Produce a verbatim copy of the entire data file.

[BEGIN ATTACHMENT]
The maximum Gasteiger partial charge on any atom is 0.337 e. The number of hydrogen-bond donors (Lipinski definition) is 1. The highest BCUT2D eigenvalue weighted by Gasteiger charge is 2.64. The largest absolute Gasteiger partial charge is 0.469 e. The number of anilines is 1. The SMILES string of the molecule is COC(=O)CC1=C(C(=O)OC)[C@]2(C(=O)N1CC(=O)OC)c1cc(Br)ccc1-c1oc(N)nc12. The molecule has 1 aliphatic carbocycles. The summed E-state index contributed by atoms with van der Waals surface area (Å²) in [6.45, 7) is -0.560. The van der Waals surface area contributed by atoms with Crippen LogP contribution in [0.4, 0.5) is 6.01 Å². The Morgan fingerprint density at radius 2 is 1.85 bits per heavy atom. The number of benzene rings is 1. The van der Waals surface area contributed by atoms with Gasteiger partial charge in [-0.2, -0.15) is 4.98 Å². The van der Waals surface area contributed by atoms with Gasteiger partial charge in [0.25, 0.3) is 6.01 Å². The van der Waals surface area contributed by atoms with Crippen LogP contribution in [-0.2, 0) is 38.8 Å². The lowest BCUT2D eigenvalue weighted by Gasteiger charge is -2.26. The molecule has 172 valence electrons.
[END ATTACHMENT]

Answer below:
The maximum Gasteiger partial charge on any atom is 0.337 e. The number of hydrogen-bond donors (Lipinski definition) is 1. The highest BCUT2D eigenvalue weighted by Gasteiger charge is 2.64. The largest absolute Gasteiger partial charge is 0.469 e. The number of anilines is 1. The SMILES string of the molecule is COC(=O)CC1=C(C(=O)OC)[C@]2(C(=O)N1CC(=O)OC)c1cc(Br)ccc1-c1oc(N)nc12. The molecule has 1 aliphatic carbocycles. The summed E-state index contributed by atoms with van der Waals surface area (Å²) in [6.45, 7) is -0.560. The van der Waals surface area contributed by atoms with Crippen LogP contribution in [0.4, 0.5) is 6.01 Å². The Morgan fingerprint density at radius 2 is 1.85 bits per heavy atom. The number of benzene rings is 1. The van der Waals surface area contributed by atoms with Gasteiger partial charge in [-0.2, -0.15) is 4.98 Å². The van der Waals surface area contributed by atoms with Gasteiger partial charge in [0.25, 0.3) is 6.01 Å². The van der Waals surface area contributed by atoms with Crippen LogP contribution in [-0.2, 0) is 38.8 Å². The lowest BCUT2D eigenvalue weighted by Gasteiger charge is -2.26. The molecule has 172 valence electrons.